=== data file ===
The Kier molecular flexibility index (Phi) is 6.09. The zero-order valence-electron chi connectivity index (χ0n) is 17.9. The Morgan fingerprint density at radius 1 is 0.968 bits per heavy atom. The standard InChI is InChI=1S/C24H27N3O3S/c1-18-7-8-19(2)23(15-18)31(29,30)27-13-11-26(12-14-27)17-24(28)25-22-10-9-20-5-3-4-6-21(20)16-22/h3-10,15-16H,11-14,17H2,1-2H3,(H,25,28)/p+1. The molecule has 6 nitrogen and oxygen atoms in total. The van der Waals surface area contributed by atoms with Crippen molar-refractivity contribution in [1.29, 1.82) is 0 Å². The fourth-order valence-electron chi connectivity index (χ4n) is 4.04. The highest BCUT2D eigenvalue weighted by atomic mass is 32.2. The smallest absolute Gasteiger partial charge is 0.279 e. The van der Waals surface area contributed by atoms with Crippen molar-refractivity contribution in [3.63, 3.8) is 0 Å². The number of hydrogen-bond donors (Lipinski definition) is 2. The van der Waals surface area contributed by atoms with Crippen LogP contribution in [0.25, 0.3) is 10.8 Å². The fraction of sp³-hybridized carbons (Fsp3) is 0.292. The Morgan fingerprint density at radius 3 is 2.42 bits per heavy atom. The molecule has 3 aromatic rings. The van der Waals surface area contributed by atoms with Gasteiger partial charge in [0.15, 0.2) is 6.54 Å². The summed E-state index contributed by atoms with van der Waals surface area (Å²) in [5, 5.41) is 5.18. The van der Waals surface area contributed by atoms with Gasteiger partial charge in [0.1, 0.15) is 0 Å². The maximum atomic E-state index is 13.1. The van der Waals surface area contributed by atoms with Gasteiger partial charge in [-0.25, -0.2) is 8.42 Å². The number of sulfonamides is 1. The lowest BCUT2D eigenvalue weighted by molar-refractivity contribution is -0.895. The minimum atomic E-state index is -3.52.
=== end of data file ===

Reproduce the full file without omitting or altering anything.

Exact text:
The Kier molecular flexibility index (Phi) is 6.09. The zero-order valence-electron chi connectivity index (χ0n) is 17.9. The Morgan fingerprint density at radius 1 is 0.968 bits per heavy atom. The standard InChI is InChI=1S/C24H27N3O3S/c1-18-7-8-19(2)23(15-18)31(29,30)27-13-11-26(12-14-27)17-24(28)25-22-10-9-20-5-3-4-6-21(20)16-22/h3-10,15-16H,11-14,17H2,1-2H3,(H,25,28)/p+1. The molecule has 6 nitrogen and oxygen atoms in total. The van der Waals surface area contributed by atoms with Crippen molar-refractivity contribution in [1.29, 1.82) is 0 Å². The fourth-order valence-electron chi connectivity index (χ4n) is 4.04. The highest BCUT2D eigenvalue weighted by atomic mass is 32.2. The smallest absolute Gasteiger partial charge is 0.279 e. The van der Waals surface area contributed by atoms with Crippen molar-refractivity contribution in [3.63, 3.8) is 0 Å². The number of hydrogen-bond donors (Lipinski definition) is 2. The van der Waals surface area contributed by atoms with Crippen LogP contribution in [0.25, 0.3) is 10.8 Å². The fraction of sp³-hybridized carbons (Fsp3) is 0.292. The Morgan fingerprint density at radius 3 is 2.42 bits per heavy atom. The molecule has 3 aromatic rings. The van der Waals surface area contributed by atoms with Gasteiger partial charge in [0.15, 0.2) is 6.54 Å². The summed E-state index contributed by atoms with van der Waals surface area (Å²) in [5, 5.41) is 5.18. The van der Waals surface area contributed by atoms with Gasteiger partial charge in [0.1, 0.15) is 0 Å². The maximum atomic E-state index is 13.1. The van der Waals surface area contributed by atoms with Gasteiger partial charge in [-0.25, -0.2) is 8.42 Å². The number of sulfonamides is 1. The lowest BCUT2D eigenvalue weighted by molar-refractivity contribution is -0.895. The minimum atomic E-state index is -3.52.